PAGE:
Do you ever have this really, really great idea, and you’re like, “Oh my God, this is so original, I’m so money for thinking this up and guess what? I’m the bomb. Memo to everyone else, you suck! I rock! For all times!” And then you spend most of your RWA chapter’s retreat working on your first scene, and you write the book, and it’s okay, but it’s like, the second book you’ve ever written and so there are obvious flaws? And then your publisher wants to buy it from you when you’ve got like, four books under your belt and you’re like, “Okay, but let me clean it up first,” and by clean it up you mean “Okay, but let me rewrite this, because you will set fire to my entire backlist if you read what I was writing like six years ago? And then, when you’re like, inches away from finishing the arduous marathon of rewriting a book you’ve already written once, you read another book and it’s got some of your awesome ideas in it, and you’re like, SON OF A BITCH, NEIL GAIMAN! HOW YOU GONNA PLAY ME LIKE THAT? HUH? HUH? YOU A BITCH ASS PUNK, NEIL GAIMAN! and you throw the book against the wall and scare your cats?
That’s what happened at my house this morning. See, I’m reading Neverwhere, which is a totally awesome book. In a nutshell, the premise is that there is an entirely different London, called London Below, existing in the spaces no longer occupied by, and sometimes on top of, the city of London, but the normal London never notices it. If they do, it’s not for long. Most of the book takes place in the sewers and tube stations of London Below.
I’m currently working on a series called Lightworld/Darkworld. The premise is much different than that of Neverwhere. While there are underground cities in my series, the people in the world are fully cognizant that they are there. The underground city is referred to as The Underground by the people above, and the people below call the word upstairs The Upworld. And son of a bitch if that isn’t a term Neil Gaiman already used in Neverwhere. I loved the idea of calling it Upworld. I’ll have to think of something else. But I was enraged when I read that this morning.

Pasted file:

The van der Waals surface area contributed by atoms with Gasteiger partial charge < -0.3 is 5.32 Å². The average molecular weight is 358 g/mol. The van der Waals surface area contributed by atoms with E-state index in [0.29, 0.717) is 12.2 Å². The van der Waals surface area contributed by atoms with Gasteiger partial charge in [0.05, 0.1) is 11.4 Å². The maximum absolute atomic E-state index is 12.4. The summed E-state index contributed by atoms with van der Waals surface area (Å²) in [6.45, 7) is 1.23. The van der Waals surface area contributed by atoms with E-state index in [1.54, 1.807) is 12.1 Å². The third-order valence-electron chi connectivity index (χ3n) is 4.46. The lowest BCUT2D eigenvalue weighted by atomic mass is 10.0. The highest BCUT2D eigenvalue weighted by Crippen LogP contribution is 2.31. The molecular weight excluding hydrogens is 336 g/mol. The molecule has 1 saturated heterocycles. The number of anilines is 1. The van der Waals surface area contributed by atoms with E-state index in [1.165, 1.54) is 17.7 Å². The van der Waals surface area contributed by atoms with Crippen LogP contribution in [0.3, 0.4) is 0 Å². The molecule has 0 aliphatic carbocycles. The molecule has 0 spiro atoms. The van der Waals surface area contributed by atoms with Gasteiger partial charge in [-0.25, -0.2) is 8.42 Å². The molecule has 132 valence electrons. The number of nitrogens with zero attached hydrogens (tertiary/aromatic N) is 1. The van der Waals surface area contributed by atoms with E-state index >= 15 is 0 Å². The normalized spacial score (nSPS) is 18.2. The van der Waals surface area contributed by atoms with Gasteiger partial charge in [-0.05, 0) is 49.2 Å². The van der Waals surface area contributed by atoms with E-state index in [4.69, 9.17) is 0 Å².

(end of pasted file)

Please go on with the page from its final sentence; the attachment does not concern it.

Another thing that enraged me in reading was a certain device that I thought I’d so cleverly thought up on my own. In writing fight scenes for the Lightworld/Darkworld series, I’ve employed, from the main character’s POV, use of the world flash, set out in italics just like that.
Something else happens.
I get to this point in Neverwhere this morning where he’d already used THE SAME THING to get the tension and urgency across in a scene. MOTHER FUCKER!
These are small changes, but I feel like, well, damn, I didn’t think up these awesome things on my own. Or, I did, but not FIRST.
In any case, I’ll stop my irrational rage at Neil Gaiman soon enough, and hopefully nothing else will pop out at me that I’ve somehow pre-plagiarized from a book I’ve never read before.
Now, I just need to get some idea faeries who aren’t so fucking lazy that they just recycle stuff they read ten years ago. In the first draft of the first book of the Blood Ties series, I had a whole bit with the fact Cyrus’s heart was removed. He kept it in a music box that played the tune, “I Left My Heart In San Francisco”, and it was like, the key to them figuring out that he didn’t have a heart in his chest, so they couldn’t kill him (in the first draft, Cyrus was the Big Bad. There was no Soul Eater or anything, and it was just a one-off book). I was happily nearing the end when I settled down to watch a new episode of Angel and SURPRISE, they had a vampire that had removed his heart and they figured it out when Lorne sang “I Left My Heart In San Francisco” at karaoke. It was then that I realized that ideas are evil, evil little blobs that seek to infect as many people as possible, and you must watch your back at every turn, because they will trick you just for fun.
If you haven’t already, go read Neverwhere. It’s really good.